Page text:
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Members of the United Auto Workers union are planning to expand their strike against Detroit carmakers on Friday unless there is “serious progress” at the bargaining table in the dispute over pay, its leader said.
UAW president Shawn Fain said on Monday that carmakers were to blame for delays in negotiations and the union would not stand by “while they drag this out”.
“We’re not waiting around, and we’re not messing around,” he said.
The move would broaden industrial action beyond the 13,000 workers at three plants — run by Ford, General Motors and Stellantis — who went on strike last Friday. It marked the first time in its history that UAW workers walked out of factories at all three automakers at once.
The UAW is demanding higher wages for nearly 150,000 members who work at the three companies. Its campaign is part of a broader battle to protect workers through the transition to clean energy and electric vehicles, which the union estimates could cost 35,000 jobs.
The threat of a US escalation came as Ford faced the possibility of a strike in Canada as well, with 5,700 workers threatening to walk out of the company’s Canadian plants when their contract expired at midnight on Monday.
Lana Payne, president of Unifor, the union that represents about 18,000 workers at the three big carmakers in Canada, said talks with Ford had been “constructive”, but not enough progress had been made on priorities such as pensions and wage increases.
The union said negotiations had been extended for another 24 hours, adding it had “received a substantive offer from the employer minutes before the [midnight] deadline and bargaining is continuing throughout the night”. It advised members to “maintain strike readiness”.
Unifor’s members are spread among parts facilities, a Ford Ontario assembly plant that makes the crossover Edge and luxury sport utility vehicle Lincoln Nautilus, and two plants located just beyond the Detroit River, which divides the US and Canada, that make engines for the Mustang and the company’s bestselling F-series trucks.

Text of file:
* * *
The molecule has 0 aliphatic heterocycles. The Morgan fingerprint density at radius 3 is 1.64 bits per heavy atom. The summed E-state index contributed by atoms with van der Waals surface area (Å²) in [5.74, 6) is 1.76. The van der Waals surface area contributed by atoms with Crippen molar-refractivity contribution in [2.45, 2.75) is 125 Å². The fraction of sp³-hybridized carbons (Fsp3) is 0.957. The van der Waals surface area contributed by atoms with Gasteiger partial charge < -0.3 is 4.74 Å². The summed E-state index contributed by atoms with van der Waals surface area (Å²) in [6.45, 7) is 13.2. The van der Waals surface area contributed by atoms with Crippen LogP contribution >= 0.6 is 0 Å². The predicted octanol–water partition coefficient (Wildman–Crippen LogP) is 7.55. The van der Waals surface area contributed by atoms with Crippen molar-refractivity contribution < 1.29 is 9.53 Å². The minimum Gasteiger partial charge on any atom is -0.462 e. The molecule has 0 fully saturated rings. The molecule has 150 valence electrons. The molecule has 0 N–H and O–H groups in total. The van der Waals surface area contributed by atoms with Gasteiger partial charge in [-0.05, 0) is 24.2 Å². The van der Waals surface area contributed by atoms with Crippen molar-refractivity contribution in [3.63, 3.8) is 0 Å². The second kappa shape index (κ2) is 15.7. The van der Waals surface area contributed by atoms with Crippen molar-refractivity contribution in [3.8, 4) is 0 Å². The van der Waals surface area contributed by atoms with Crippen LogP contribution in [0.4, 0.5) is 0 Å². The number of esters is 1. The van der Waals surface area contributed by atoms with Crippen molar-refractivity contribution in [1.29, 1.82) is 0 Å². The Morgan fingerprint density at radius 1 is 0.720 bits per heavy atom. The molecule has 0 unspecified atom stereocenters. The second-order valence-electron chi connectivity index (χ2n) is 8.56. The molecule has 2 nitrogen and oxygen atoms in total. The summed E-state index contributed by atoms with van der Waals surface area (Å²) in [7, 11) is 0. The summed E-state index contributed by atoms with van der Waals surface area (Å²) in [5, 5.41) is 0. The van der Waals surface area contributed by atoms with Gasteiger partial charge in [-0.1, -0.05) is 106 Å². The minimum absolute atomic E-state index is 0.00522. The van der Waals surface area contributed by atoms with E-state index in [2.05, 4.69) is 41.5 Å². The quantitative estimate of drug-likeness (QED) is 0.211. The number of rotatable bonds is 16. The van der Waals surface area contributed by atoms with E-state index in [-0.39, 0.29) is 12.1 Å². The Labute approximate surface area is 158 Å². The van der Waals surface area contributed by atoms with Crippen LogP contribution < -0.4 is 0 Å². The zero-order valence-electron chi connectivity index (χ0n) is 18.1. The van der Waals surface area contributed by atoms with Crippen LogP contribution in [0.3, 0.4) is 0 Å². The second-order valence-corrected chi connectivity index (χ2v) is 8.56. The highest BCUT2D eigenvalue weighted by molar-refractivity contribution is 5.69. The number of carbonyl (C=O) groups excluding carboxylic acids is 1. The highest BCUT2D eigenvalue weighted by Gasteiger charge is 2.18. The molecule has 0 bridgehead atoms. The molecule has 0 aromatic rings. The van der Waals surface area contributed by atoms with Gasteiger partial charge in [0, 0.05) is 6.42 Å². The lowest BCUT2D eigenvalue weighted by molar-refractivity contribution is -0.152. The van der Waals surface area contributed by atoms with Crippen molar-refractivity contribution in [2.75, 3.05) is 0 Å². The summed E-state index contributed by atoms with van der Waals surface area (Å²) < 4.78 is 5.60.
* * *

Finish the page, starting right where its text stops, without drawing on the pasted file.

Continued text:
“This is as serious as it gets,” Payne added. “Ours is a small but highly consequential footprint in Ford North America, and this is our leverage, and we will use it.”
Ford did not immediately respond to a request for comment.
Unlike the UAW, which has taken on all three carmakers at once, Unifor has taken a more traditional approach to bargaining in the North American auto industry. Unifor picked Ford as the company to target first and, after reaching a contract with it, intends to try to secure similar contracts with GM and Stellantis.
Payne said last month when the union kicked off bargaining with Ford that members’ expectations were “high”. The union wants to protect pensions, land “substantial” wage increases and secure more investment in Canadian plants.
“Profits are up and so is the cost of living,” she told reporters last month. “Workers have shown time and time again that they are prepared to fight — and to strike, if necessary — to have their demands met. This is the moment we are in. And no one, no one, should underestimate it.”
The union is also demanding company support for workers as the industry transitions to electric vehicles, a concern the UAW shares.
Tesla, the leader in EV sales, has fired workers who have attempted to organise in its US plants. EV batteries that the Detroit carmakers are set to make come from joint ventures with South Korean manufacturers that employ non-union labour.
“We are insisting that every EV and EV-related job is a good union job, with the same rights and employment terms as auto workers enjoy today,” Payne said.
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